So I just went to a show over at Mouth House after the decision was finalized that I could take over the Blast-O-Mat space and do a new thing with it. I told them I wanted to work with them. I said, "I want this to be a venue that you have just as much access to book as I do, because I know you're inundated over here, and I don't want to see you guys burn out. Mouth House is way too important, just like Blast-O-Mat is. Both venues are just so important to the DIY scene that if either of them goes down, then it's going to be a huge hole in everything."

How did the opportunity come about that you could take over the space that used to be Blast-O-Mat?

Ethan McCarthy moved into Blast-O-Mat after Monkey Mania [or Kingdom of Doom] got shut down. That was right around the same time that Kate Spencer, who was the original person that started Blast-O-Mat, basically, announced that she wanted to move to L.A., which is where she now lives. I don't remember exactly when that was, but there was a meeting about it, and it was like, "If nobody wants to put your name on the lease to rent Blast-O-Mat, then it's going to go under."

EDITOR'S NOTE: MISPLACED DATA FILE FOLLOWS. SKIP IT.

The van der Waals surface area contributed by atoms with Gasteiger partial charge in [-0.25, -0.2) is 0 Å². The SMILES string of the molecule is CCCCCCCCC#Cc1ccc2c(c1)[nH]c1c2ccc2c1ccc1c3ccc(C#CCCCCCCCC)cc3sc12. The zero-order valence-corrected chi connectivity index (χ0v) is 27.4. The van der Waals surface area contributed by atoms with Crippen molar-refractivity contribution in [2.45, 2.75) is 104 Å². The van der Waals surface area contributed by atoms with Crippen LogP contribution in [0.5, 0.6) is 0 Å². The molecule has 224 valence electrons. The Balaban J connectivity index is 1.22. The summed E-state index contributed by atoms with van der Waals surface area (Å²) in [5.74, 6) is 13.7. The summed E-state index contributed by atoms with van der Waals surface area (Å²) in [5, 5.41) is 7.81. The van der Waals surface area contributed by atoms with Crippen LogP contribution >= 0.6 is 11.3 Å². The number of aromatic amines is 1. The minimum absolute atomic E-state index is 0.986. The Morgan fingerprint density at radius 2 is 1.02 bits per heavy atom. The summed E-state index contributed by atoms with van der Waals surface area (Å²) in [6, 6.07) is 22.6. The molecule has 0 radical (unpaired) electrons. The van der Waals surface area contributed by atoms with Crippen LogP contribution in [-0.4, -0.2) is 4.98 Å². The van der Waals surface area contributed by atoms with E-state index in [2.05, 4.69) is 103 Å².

Nobody really in the room stepped up, and I said, "I'll do it." But that was right after I started volunteering with them, and I think a lot of people -- and no insult to them at all -- in the original Blast-O-Mat collective weren't exactly thrilled about the fact that I was starting to book shows that weren't musically their cup of tea.

So everybody said, "We'll think about it. We'll see what's up." I didn't really hear anything back about it for a couple of weeks, and then Ethan said he was moving in. And I thought, "Great, it'll be the same as it ever was. Same scene, same everything, it'll be awesome."

So I just started volunteering, and then, through no conscious effort of everyone, it morphed a little. When it started, as far as I'm aware, it was a spot where the grindcore bands and crust bands comprised of people that lived there could play. I remember the first time I went there, there was a 'fridge and a stove in the show space. I think that was the summer of 2006. I really started going there more in later '06 or early '07.

In 2010, that's when I started volunteering, and I started booking shows I was interested in, just like everybody else did there, and it didn't seem like a big deal. It was all fine and good, and then it evolved into this thing where people knew about Blast-O-Mat because they were in the hardcore scene and that's where hardcore bands played. Or when I started booking ska shows, the ska scene found out about it. There are so many people now that know of Blast-O-Mat than the people who created it may have seen it. So it just changed into through no conscious effort of anybody to encompass all different types of music.